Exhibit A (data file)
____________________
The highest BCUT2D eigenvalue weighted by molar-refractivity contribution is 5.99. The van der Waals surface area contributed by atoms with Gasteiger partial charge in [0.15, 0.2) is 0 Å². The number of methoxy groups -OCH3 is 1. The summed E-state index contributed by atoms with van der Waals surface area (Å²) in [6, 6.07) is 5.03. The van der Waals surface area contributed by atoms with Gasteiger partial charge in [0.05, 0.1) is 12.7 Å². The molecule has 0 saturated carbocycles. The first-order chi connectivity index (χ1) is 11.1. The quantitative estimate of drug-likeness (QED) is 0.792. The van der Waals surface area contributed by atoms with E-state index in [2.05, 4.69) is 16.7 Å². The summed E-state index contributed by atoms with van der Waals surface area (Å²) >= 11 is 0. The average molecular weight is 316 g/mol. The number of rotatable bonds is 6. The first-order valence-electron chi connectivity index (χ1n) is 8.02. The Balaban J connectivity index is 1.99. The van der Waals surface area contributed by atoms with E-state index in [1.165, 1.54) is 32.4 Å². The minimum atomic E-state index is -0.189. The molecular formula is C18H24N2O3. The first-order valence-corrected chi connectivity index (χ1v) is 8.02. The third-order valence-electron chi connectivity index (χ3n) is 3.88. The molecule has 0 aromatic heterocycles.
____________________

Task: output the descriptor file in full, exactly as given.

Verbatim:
The highest BCUT2D eigenvalue weighted by molar-refractivity contribution is 5.99. The van der Waals surface area contributed by atoms with Gasteiger partial charge in [0.15, 0.2) is 0 Å². The number of methoxy groups -OCH3 is 1. The summed E-state index contributed by atoms with van der Waals surface area (Å²) in [6, 6.07) is 5.03. The van der Waals surface area contributed by atoms with Gasteiger partial charge in [0.05, 0.1) is 12.7 Å². The molecule has 0 saturated carbocycles. The first-order chi connectivity index (χ1) is 11.1. The quantitative estimate of drug-likeness (QED) is 0.792. The van der Waals surface area contributed by atoms with E-state index in [2.05, 4.69) is 16.7 Å². The summed E-state index contributed by atoms with van der Waals surface area (Å²) >= 11 is 0. The average molecular weight is 316 g/mol. The number of rotatable bonds is 6. The first-order valence-electron chi connectivity index (χ1n) is 8.02. The Balaban J connectivity index is 1.99. The van der Waals surface area contributed by atoms with E-state index in [1.165, 1.54) is 32.4 Å². The minimum atomic E-state index is -0.189. The molecular formula is C18H24N2O3. The first-order valence-corrected chi connectivity index (χ1v) is 8.02. The third-order valence-electron chi connectivity index (χ3n) is 3.88. The molecule has 0 aromatic heterocycles.